Use of complementary medicines for osteoarthritis - a prospective study
Zochling, JM and March, L and Lapsley, H and Cross, M and Tribe, A and Brooks, P, Use of complementary medicines for osteoarthritis - a prospective study, Annals of The Rheumatic Diseases: The Eular Journal, 63, (5) pp. 549-554. ISSN 0003-4967 (2004) [Refereed Article]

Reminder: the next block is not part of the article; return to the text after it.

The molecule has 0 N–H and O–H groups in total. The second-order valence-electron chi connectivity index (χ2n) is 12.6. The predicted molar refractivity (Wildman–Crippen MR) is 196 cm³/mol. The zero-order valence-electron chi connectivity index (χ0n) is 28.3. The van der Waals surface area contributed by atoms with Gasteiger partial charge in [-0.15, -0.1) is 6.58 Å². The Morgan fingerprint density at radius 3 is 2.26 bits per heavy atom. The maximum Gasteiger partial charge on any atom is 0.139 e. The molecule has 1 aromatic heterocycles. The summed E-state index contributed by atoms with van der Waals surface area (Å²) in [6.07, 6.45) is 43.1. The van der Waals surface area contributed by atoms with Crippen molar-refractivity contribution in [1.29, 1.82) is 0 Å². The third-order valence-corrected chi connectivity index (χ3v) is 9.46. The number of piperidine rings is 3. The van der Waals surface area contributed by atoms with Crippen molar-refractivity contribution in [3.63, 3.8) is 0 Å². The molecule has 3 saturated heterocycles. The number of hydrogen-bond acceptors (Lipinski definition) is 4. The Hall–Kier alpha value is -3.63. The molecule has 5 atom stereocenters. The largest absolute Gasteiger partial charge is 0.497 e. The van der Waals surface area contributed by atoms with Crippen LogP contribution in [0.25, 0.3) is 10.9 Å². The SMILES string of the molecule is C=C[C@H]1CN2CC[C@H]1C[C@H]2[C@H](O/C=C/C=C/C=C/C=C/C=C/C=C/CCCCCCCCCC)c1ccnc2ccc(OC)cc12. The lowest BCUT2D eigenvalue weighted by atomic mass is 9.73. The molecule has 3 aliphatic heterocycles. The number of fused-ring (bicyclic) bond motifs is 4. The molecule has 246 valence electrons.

Background: Patients with osteoarthritis commonly use complementary and alternative medicines (CAM), either as an adjunct to or in place of conventional analgesics. Objectives: To undertake a prospective investigation of the prevalence of CAM use for osteoarthritis and the direct costs incurred. Methods: The subjects were 341 patients with osteoarthritis of the knee or hip drawn from central and northern Sydney, Australia, and comprising 83 community based patients and 258 awaiting joint replacement. Information on CAM use was obtained from prospective three monthly diaries. Variables of interest included health related quality of life scores. Prospective out of pocket costs were recorded over a 12 month follow up period. Results: The prevalence of CAM use was 40%, which falls within the range of previous studies. Average annual expenditure on CAM was A$32.25 (range 0 to 603.30). CAM users were more likely to be female (odds ratio (OR) 1.8 (95% confidence interval, 1.1 to 3.0)), reported a higher level of bodily pain (OR 0.97 (0.95 to 0.99)), and were less likely to purchase conventional analgesics (OR 3.3 (1.6 to 7.0)), either prescribed or over the counter. Vitamin supplementation was the most common CAM reported, followed by celery extract, fish oils, and garlic extracts. Conclusions: There are no good quality clinical trials to support the use of most preparations purchased by patients with osteoarthritis. There is a need for patient education on the risks and benefits of complementary medicine in osteoarthritis.